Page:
• Mix 1 Tablespoon Sea Salt, ¼ teaspoon black pepper, and 1 ½ teaspoons poultry seasoning per chicken in a small bowl
  • Open the chicken packaging over the drain in your sink or a bowl to catch any liquid that will leak out when you open the package. (I always look for chickens without any salt added.)
  • Remove the giblets from the cavity. Some chickens will not have giblets. You can roast these or discard.
  • Place the chicken on the roasting rack and repeat with the second chicken.
  • Lift the skin and rub the salt mixture directly on the meat under the skin. I like to cut a slit on the back of the thigh to make it easier to rub with salt. You may have to break apart the connective fascia to separate the skin from the meat.
  • Place seasoned chickens breast side up on the roasting rack and tie the drumsticks together with kitchen twine if you have it.
  • Place the roasting pan uncovered in the refrigerator overnight. The air will circulate and dry out the surface of the skin and the salt will penetrate deeply into the meat yielding chickens with crisp skin and juicy meat.

Day 2

  • Preheat oven to 425
  • Place roasting pan in oven and bake for 1 ½ hours.
  • Remove chickens from oven and let rest 20 minutes.
  • Serve the first chicken for dinner.
  • Remove all meat from the bones of the chickens and place in a bowl.
  • Place bones in a slow cooker with an onion, carrot, celery, garlic and 6 whole cloves (optional, do not use ground cloves.)
  • Add any drippings from the pan or cutting board to the slow cooker.
  • OR- Roast the bones for 30 minutes at 450 degrees Fahrenheit before adding to the slow cooker.
  • Cover the bones with water and place the slow cooker on low.
  • Place the meat in labeled zip bags or containers in meal-size portions for your family.
  • Freeze the chicken meat.

Day 3

  • I like to do this when I am cleaning up dinner dishes.
  • Remove most of the bones and veggies from the broth with tongs and discard.
  • Place a fine mesh strainer over a large bowl and strain out any remaining bones or veggies and discard.
  • Cool the broth in the bowl with frozen broth or ice cubes.
  • Pour the broth into containers and label.
  • If you are using glass jars, leave several inches of room at the top and wide-mouth jars work much better for freezing liquids.
  • Freeze the broth.


Episode 33 When the Wheels Fall Off

Last week I had 7 meals planned and we followed that plan 2 times. The other 5 days my plans fell apart. But I was okay. I didn’t have go through the drive-thru. My family was fed and that was enough.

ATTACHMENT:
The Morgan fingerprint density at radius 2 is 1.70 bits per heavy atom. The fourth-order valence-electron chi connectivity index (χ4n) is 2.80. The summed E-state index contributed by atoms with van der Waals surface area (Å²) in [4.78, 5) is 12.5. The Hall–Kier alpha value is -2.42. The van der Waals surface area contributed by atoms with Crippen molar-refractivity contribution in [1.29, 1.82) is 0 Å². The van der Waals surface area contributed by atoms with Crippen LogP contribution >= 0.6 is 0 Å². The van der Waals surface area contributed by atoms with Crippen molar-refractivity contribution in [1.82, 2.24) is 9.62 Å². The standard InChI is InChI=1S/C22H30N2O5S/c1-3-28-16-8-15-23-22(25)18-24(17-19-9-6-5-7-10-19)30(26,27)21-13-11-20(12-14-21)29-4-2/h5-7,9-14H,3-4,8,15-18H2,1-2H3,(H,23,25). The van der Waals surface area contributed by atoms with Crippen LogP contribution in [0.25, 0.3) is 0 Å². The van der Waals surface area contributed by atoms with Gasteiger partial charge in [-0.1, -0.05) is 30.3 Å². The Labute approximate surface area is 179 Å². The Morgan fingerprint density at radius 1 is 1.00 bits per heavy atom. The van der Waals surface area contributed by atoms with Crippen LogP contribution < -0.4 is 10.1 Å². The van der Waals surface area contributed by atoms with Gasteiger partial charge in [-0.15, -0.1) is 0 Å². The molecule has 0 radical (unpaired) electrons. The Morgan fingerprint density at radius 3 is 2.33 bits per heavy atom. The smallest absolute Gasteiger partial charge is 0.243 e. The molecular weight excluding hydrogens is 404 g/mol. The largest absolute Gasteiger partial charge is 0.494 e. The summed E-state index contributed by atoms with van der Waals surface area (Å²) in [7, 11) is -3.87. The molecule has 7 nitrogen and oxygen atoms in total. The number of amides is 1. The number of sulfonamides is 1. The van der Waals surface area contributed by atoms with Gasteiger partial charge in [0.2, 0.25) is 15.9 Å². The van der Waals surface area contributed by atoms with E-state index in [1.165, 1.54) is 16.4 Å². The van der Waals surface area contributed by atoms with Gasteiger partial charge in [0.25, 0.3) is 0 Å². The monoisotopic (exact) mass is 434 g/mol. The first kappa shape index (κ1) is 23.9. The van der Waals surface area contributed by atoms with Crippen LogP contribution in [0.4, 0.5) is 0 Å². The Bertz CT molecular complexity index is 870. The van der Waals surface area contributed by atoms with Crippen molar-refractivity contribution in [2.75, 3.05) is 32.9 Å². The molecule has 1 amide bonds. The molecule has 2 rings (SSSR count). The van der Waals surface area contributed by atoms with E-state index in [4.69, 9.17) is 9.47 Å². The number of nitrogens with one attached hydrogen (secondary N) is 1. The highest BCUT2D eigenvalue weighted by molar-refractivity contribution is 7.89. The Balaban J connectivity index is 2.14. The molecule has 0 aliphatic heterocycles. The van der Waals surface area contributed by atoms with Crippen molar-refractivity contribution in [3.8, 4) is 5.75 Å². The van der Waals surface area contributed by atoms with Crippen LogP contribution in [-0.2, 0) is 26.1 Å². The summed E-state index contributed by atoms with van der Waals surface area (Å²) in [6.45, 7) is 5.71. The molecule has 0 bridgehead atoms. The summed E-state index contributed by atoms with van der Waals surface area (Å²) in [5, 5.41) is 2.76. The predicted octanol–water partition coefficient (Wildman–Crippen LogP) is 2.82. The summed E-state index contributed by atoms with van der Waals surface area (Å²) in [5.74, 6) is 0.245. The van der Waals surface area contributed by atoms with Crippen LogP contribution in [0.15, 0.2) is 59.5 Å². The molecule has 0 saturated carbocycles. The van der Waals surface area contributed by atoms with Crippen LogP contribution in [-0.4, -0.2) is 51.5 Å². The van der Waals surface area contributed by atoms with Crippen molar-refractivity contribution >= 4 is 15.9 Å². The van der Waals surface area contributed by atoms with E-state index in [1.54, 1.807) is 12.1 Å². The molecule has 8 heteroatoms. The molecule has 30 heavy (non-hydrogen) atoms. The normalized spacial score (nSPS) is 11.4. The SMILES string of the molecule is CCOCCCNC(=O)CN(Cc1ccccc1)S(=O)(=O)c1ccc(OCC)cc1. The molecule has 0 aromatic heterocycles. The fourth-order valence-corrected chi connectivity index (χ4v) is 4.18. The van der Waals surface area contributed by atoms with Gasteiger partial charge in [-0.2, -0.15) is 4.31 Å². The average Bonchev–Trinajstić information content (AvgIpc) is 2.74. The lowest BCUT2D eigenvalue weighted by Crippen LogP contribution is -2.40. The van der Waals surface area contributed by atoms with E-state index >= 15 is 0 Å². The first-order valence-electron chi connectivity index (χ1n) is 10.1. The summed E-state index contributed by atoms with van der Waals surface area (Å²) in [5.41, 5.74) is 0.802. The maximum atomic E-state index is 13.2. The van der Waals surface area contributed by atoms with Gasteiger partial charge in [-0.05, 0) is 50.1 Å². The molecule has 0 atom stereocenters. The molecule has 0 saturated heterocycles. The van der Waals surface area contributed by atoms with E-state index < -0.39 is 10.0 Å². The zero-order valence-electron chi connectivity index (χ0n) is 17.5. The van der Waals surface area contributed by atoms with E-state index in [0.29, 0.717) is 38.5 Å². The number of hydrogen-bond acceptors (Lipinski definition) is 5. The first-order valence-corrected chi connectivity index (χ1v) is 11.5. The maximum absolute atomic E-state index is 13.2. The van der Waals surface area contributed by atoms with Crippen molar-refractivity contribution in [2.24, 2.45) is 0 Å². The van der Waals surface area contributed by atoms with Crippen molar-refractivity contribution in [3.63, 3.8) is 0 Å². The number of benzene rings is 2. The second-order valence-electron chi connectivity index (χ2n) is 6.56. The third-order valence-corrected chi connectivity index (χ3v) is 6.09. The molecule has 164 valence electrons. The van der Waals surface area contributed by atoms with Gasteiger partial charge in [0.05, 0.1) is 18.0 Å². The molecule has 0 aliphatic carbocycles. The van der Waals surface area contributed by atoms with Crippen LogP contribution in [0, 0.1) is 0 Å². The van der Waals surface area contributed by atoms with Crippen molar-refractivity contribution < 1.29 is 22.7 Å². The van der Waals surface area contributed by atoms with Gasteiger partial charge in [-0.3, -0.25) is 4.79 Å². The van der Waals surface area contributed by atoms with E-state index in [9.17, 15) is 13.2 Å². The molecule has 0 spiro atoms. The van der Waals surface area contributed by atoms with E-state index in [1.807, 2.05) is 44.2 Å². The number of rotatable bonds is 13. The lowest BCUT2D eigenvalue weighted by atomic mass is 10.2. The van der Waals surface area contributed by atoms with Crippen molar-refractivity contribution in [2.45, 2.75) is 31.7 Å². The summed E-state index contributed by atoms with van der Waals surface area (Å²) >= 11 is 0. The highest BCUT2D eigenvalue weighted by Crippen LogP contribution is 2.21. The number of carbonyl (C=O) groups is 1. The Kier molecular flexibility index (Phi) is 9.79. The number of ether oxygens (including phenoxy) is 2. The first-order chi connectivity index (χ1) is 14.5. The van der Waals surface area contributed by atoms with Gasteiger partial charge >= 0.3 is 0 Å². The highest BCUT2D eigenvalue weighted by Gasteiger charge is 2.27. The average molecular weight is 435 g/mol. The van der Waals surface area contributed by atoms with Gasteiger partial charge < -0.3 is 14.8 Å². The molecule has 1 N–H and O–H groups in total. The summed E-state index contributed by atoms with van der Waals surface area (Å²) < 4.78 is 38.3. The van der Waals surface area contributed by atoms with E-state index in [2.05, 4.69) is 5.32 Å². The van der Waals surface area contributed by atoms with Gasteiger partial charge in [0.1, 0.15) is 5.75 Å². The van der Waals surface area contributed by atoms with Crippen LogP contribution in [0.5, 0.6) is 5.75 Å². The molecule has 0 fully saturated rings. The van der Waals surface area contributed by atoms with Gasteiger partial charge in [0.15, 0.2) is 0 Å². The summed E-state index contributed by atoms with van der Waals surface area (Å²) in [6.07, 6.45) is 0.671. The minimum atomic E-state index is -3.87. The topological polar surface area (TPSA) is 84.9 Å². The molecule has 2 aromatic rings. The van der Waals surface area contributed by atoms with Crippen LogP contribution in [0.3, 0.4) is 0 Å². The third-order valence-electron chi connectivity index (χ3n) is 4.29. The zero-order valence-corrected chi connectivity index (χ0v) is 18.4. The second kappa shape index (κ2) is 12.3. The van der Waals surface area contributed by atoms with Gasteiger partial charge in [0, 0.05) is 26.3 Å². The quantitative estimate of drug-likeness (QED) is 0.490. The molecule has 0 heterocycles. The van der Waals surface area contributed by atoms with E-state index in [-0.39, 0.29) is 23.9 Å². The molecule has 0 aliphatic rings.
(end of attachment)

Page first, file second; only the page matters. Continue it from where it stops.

This happens to all of us and the key to reducing the stress is to always have a backup. Have 3 meals that you can get on the table in 20 minutes or less with ingredients you have in your pantry or kitchen.

Everyone has weeks where the plans all fall apart. It’s okay in the summer to spend extra time at the pool or enjoy a unexpected outing with friends. You can adapt and move on. You’ve got this!

Episode 1 Master Meal Planning Sheet

Episode 2 “P” Plan and Prep

Episode 3 “S” Set a Dinnerbell

Episode 4 “A” Always have a backup

BBQ Beef Recipe

Roast Chickens with the Dinner Sisters

Roast Chicken on KAKE TV

Roast Chicken – Cook Once, Eat 3 Times

One of my favorite busy weeknight dinners is roast chicken. Most people would not think that something that takes an hour and a half in the oven is a good idea on a busy night, but there is a trick to making this an easy dinner.

Prep the chickens the night before.

When you are cleaning up the dinner dishes, take five minutes and get your chickens clean and seasoned. They can sit in your roasting pan overnight in the refrigerator. The next day, before you run your kids to their activities, take the roasting pan out of the refrigerator and place it in the oven. Turn the oven to 425 and when you get back from practice, dinner is ready to serve.

Did you notice I wrote chickens with an “s”? That is because it only takes a minute more to get two or three chickens prepped and the cooking time doesn’t change, so for very little effort, you have the best part of roast chicken – leftovers. Feed the first chicken to your family for dinner and use the extra chicken for other recipes. I like to put the meat in labeled plastic bags in my freezer and use the bones to make bone broth. The complete recipe can be found in my cookbook. 

Watch the video below for a few ideas on what to do with the leftover chicken.